Evaluation of Gratiana spadicea (Klug, 1829) and Metriona elatior (Klug, 1829) (Chrysomelidae: Cassidinae) for the biological control of sticky nightshade Solanum sisymbriifolium Lamarck (Solanaceae) in South Africa

Hill, Martin Patrick (1995) Evaluation of Gratiana spadicea (Klug, 1829) and Metriona elatior (Klug, 1829) (Chrysomelidae: Cassidinae) for the biological control of sticky nightshade Solanum sisymbriifolium Lamarck (Solanaceae) in South Africa. PhD thesis, Rhodes University.

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Solanum sisymbriifolium (sticky nightshade) is a shrubby weed of South American origin that was introduced to South Africa at the turn of the century. Despite being indicative of disturbed habitats, the weed was found to be invasive in conservation, agricultural recreational and suburban areas; this, coupled with the failure of both chemical and mechanical control attempts suggested that the weed was a good candidate for biological control. A biological control programme which followed a standard protocol was initiated. Observations suggested that S. sisymbriifolium dispersed primarily by seeds. Plants produced large quantities of fleshy fruit, favoured by frugivorous birds, which facilitated the rapid spread of the weed into new habitats. The seeds germinated quickly, especially in disturbed soil, often below the parent plant where they dropped from burst fruit, and along fences where birds roost. The pre-introductory survey of the weed revealed that S. sisymbriifolium was attacked by a relatively small number of, mainly polyphagous, herbivorous insects. These were localised and sporadic in incidence and inflicted very little observable damage. The herbivore fauna of S. sisymbriifolium was depauperate even in relation to two other exotic weeds, S. elaeaglllfolium and S. mauritianum, in South Africa. The paucity of native herbivores on S. sisymbriifoliwn was ascribed to a combination of the weed's taxonomic distinctness from South African Solanum species, and the dense covering of glandular trichomes on its leaves. Although it was shown that the exudate produced by these glandular trichomes of S. sisymbriifolium seriously impeded the movement and feeding of native herbivores, there was not enough evidence to suggest that the glandular trichomes, alone could have been responsible the lack of herbivores on the weed. Two leaf-feeding Cassidinae Gratiana spadicea and MetJ-iona elatior were screened as agents for the biological control of S. sisymbrilfolium. Favourable biologkal characteristics for both species included a high rate of increase, long-lived adults, many generations per year, and a high per capita feeding rate. Host range was investigated in larval survival tests and adult choice tests. The larvae of both species were reared through to the adult stage on several of the native Solanum species tested, and also on eggplant (S. melongena). However, the survival of G. spadicea on the majority of these species was very low, suggesting that the beetles would be unlikely to attack them in the field. This was supported by the adult choice tests, where G. spadicea females display~d, a strong oviposition preference for their natural host. In contrast, M. elatior larvae survived well on non-host plants, and the females selected several non-host species, including eggplant for oviposition. It was argued that the conflict of interests involving eggplant was overrated because eggplant is subjected to a stringent insecticide spray regime. Based on this evidence, permission for release was granted for G. spadicea. The impact of native parasitoid host range extensions to weed biological control agents in South Africa was investigated. Native parasitoids were recorded from nearly half of the agent species that had established on their target weed. The level of concealment and taxon influenced susceptibility of the agents to parasitoid attack Poorly concealed endophagous agents were most susceptible to 'attack, while exposed feeders were fairly free from attack. However, native parasitoids were reported not to strongly influence weed biological control agent populations and it was concluded that no agent should be rejected based only on its susceptibility to native parasitoid attack. Finally, several predictions are made as to the potential success of G. spadicea on S. sisymbriifolium and some of the challenges facing the biological control of weeqs. are discussed.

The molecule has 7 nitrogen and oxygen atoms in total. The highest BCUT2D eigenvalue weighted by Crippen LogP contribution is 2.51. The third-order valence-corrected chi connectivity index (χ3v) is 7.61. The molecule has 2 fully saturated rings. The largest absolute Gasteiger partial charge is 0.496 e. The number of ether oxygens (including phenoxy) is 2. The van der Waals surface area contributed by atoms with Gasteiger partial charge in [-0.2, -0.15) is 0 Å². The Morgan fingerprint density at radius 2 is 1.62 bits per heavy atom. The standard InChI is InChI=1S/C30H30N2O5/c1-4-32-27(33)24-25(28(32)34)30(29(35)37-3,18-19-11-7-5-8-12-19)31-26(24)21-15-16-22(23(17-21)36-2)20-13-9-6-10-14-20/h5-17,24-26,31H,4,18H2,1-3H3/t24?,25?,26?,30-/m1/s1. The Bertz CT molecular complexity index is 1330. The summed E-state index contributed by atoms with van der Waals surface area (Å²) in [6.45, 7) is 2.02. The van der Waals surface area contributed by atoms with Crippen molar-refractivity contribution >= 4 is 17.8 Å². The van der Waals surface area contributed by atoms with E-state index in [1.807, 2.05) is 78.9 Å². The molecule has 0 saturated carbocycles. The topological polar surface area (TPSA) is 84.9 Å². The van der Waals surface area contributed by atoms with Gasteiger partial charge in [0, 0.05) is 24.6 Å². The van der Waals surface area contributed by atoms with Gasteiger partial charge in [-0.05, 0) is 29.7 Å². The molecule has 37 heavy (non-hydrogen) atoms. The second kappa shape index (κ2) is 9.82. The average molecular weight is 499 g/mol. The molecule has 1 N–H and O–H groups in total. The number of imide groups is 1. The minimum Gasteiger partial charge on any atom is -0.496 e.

Item Type:Thesis (PhD)
Uncontrolled Keywords:Solanum sisymbriifolium, Sticky nightshade, Weed, Biological control, Seeds, Frugivorous birds, Herbivorous insects, Glandular trichomes, Leaves, Cassidinae, Gratiana spadicea, Metriona elatior, Larvae, Native parasitoids
Subjects:G Geography. Anthropology. Recreation > GE Environmental Sciences
Q Science > QL Zoology > Invertebrates > Insects
Q Science > QK Botany
Divisions:Faculty > Faculty of Science > Zoology & Entomology
Supervisors:Hulley, P.E.
ID Code:3612
Deposited By: Philip Clarke
Deposited On:10 Oct 2012 12:06
Last Modified:10 Oct 2012 12:06
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